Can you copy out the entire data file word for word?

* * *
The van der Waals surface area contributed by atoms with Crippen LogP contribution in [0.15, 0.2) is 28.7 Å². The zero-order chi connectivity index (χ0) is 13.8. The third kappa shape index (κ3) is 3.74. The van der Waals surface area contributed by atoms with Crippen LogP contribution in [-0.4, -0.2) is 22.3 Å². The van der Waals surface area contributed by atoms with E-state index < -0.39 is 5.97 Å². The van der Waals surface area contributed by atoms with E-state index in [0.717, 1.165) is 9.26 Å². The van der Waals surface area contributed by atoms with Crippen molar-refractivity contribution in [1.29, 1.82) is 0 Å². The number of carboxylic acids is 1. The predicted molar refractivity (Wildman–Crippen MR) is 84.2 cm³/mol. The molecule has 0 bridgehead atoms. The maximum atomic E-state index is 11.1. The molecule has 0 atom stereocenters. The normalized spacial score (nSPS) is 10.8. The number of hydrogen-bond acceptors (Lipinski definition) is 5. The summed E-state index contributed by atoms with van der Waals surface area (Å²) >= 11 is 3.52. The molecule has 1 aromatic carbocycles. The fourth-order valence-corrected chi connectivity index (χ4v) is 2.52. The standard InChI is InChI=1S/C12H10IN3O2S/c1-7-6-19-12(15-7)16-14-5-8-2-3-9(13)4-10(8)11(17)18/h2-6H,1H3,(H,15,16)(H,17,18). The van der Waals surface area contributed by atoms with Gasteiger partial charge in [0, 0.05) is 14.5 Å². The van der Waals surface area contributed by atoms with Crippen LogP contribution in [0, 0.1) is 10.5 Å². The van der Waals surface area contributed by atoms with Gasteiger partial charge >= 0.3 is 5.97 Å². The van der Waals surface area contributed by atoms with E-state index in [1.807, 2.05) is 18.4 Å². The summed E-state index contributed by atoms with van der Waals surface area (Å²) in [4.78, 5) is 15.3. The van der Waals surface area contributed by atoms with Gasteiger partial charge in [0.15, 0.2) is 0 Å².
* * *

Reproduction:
The van der Waals surface area contributed by atoms with Crippen LogP contribution in [0.15, 0.2) is 28.7 Å². The zero-order chi connectivity index (χ0) is 13.8. The third kappa shape index (κ3) is 3.74. The van der Waals surface area contributed by atoms with Crippen LogP contribution in [-0.4, -0.2) is 22.3 Å². The van der Waals surface area contributed by atoms with E-state index < -0.39 is 5.97 Å². The van der Waals surface area contributed by atoms with E-state index in [0.717, 1.165) is 9.26 Å². The van der Waals surface area contributed by atoms with Crippen molar-refractivity contribution in [1.29, 1.82) is 0 Å². The number of carboxylic acids is 1. The predicted molar refractivity (Wildman–Crippen MR) is 84.2 cm³/mol. The molecule has 0 bridgehead atoms. The maximum atomic E-state index is 11.1. The molecule has 0 atom stereocenters. The normalized spacial score (nSPS) is 10.8. The number of hydrogen-bond acceptors (Lipinski definition) is 5. The summed E-state index contributed by atoms with van der Waals surface area (Å²) >= 11 is 3.52. The molecule has 1 aromatic carbocycles. The fourth-order valence-corrected chi connectivity index (χ4v) is 2.52. The standard InChI is InChI=1S/C12H10IN3O2S/c1-7-6-19-12(15-7)16-14-5-8-2-3-9(13)4-10(8)11(17)18/h2-6H,1H3,(H,15,16)(H,17,18). The van der Waals surface area contributed by atoms with Gasteiger partial charge in [0, 0.05) is 14.5 Å². The van der Waals surface area contributed by atoms with Crippen LogP contribution in [0, 0.1) is 10.5 Å². The van der Waals surface area contributed by atoms with Gasteiger partial charge >= 0.3 is 5.97 Å². The van der Waals surface area contributed by atoms with E-state index in [1.807, 2.05) is 18.4 Å². The summed E-state index contributed by atoms with van der Waals surface area (Å²) in [4.78, 5) is 15.3. The van der Waals surface area contributed by atoms with Gasteiger partial charge in [0.15, 0.2) is 0 Å².